pantheon

Later that night, Dani and I decided to take a late night stroll to grab some pizza, but we took a detour to the Colosseum and it was all lit up and looked so pretty! After dinner we grabbed some gelato and headed back to the Colosseum and took a couple snaps . The view was fantastic, but even at that time (11pm) there were still selfie-stick men lurking about- go home!

night colosseum

It rained all day, but we did so much- we went to bed on a belly full of pizza (again)

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Rome- Day two. Selfie sticks in the Colosseum.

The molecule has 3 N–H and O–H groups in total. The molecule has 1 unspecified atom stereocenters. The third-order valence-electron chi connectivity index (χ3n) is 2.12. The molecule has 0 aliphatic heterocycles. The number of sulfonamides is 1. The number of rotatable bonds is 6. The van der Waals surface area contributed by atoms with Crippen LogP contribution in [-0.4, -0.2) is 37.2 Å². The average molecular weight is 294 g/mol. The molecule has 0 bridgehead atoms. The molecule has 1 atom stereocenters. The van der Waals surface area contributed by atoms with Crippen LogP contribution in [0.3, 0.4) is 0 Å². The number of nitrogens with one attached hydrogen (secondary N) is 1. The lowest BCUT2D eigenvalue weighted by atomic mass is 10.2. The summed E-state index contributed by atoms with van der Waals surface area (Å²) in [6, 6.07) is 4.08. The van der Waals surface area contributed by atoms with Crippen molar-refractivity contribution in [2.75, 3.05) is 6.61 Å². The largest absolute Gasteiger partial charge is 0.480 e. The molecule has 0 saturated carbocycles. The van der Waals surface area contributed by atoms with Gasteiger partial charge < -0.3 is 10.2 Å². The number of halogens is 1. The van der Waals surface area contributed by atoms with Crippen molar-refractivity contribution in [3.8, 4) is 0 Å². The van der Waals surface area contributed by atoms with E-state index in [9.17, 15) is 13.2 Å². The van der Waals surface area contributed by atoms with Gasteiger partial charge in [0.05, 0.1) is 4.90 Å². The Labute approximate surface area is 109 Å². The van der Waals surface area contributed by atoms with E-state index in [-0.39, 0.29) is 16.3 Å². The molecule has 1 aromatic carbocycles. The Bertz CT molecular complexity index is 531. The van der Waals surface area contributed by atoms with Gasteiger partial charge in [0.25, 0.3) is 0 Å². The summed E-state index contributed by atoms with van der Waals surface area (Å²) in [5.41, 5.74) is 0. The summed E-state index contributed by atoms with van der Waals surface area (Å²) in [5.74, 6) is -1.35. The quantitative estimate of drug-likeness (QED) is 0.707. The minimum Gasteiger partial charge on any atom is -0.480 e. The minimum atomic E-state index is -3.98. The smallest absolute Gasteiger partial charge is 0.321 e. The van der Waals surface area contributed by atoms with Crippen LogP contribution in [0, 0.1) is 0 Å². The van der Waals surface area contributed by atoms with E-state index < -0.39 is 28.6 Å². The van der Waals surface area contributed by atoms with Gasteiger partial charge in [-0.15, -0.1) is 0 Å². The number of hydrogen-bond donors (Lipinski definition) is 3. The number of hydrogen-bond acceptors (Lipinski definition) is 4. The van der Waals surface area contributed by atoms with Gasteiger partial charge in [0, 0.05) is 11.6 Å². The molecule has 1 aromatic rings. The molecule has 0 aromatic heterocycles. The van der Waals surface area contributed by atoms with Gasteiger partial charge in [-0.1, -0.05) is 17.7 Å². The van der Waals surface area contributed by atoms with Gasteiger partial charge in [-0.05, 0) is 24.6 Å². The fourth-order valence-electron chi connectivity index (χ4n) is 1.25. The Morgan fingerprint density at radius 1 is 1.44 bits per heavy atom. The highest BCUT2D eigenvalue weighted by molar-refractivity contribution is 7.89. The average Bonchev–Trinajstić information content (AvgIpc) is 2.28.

We set off for the Forum Romanum, Palatine Hill and Colosseum with no breakfast and we didn’t eat until 2pm, so I think we lasted pretty well.

Cheeky tip- If you want to get the day pass for these three places, get your ticket from the Palatine Hill ticket booth- minimal queues! yay.

forum romanum

So, unknowingly, we started the day at the Forum Romanum- I have no idea how they managed to fit in so many temples and Domus’s and still have room for grassy areas. Despite all of the crowds it was easy to imagine walking around the Forum thousands of years ago weaving in and out of temples and relaxing in the sun. What really stood out for me was the Temple of the Vestal Virgins, placed near the centre of the Forum. This was where the Hearth of Rome was to be kept burning as long as the cult lived- a strong sign of commitment and faith.